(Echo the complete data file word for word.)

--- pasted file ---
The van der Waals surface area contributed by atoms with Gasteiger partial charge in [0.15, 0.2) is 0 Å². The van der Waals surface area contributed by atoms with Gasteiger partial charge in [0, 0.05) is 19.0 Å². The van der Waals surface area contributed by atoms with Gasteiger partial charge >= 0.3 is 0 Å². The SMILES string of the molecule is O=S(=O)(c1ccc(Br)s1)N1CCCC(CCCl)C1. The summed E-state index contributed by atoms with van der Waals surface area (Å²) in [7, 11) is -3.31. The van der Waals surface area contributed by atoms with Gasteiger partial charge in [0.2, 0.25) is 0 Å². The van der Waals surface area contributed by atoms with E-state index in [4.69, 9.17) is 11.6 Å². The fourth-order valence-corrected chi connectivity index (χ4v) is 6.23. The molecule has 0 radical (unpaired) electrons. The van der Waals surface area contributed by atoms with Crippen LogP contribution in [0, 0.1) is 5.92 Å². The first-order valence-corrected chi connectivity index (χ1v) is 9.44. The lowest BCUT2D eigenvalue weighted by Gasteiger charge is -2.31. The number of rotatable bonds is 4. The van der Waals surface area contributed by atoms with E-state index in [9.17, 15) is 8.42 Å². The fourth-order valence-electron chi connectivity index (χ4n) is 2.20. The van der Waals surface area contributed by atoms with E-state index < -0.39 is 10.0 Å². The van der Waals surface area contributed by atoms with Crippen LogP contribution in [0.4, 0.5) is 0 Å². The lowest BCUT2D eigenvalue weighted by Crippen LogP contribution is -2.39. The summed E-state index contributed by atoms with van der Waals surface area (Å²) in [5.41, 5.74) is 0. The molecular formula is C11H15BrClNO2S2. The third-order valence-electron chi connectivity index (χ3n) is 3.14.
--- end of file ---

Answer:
The van der Waals surface area contributed by atoms with Gasteiger partial charge in [0.15, 0.2) is 0 Å². The van der Waals surface area contributed by atoms with Gasteiger partial charge in [0, 0.05) is 19.0 Å². The van der Waals surface area contributed by atoms with Gasteiger partial charge >= 0.3 is 0 Å². The SMILES string of the molecule is O=S(=O)(c1ccc(Br)s1)N1CCCC(CCCl)C1. The summed E-state index contributed by atoms with van der Waals surface area (Å²) in [7, 11) is -3.31. The van der Waals surface area contributed by atoms with Gasteiger partial charge in [0.2, 0.25) is 0 Å². The van der Waals surface area contributed by atoms with E-state index in [4.69, 9.17) is 11.6 Å². The fourth-order valence-corrected chi connectivity index (χ4v) is 6.23. The molecule has 0 radical (unpaired) electrons. The van der Waals surface area contributed by atoms with Crippen LogP contribution in [0, 0.1) is 5.92 Å². The first-order valence-corrected chi connectivity index (χ1v) is 9.44. The lowest BCUT2D eigenvalue weighted by Gasteiger charge is -2.31. The number of rotatable bonds is 4. The van der Waals surface area contributed by atoms with E-state index in [9.17, 15) is 8.42 Å². The fourth-order valence-electron chi connectivity index (χ4n) is 2.20. The van der Waals surface area contributed by atoms with E-state index < -0.39 is 10.0 Å². The van der Waals surface area contributed by atoms with Crippen LogP contribution in [0.4, 0.5) is 0 Å². The lowest BCUT2D eigenvalue weighted by Crippen LogP contribution is -2.39. The summed E-state index contributed by atoms with van der Waals surface area (Å²) in [5.41, 5.74) is 0. The molecular formula is C11H15BrClNO2S2. The third-order valence-electron chi connectivity index (χ3n) is 3.14.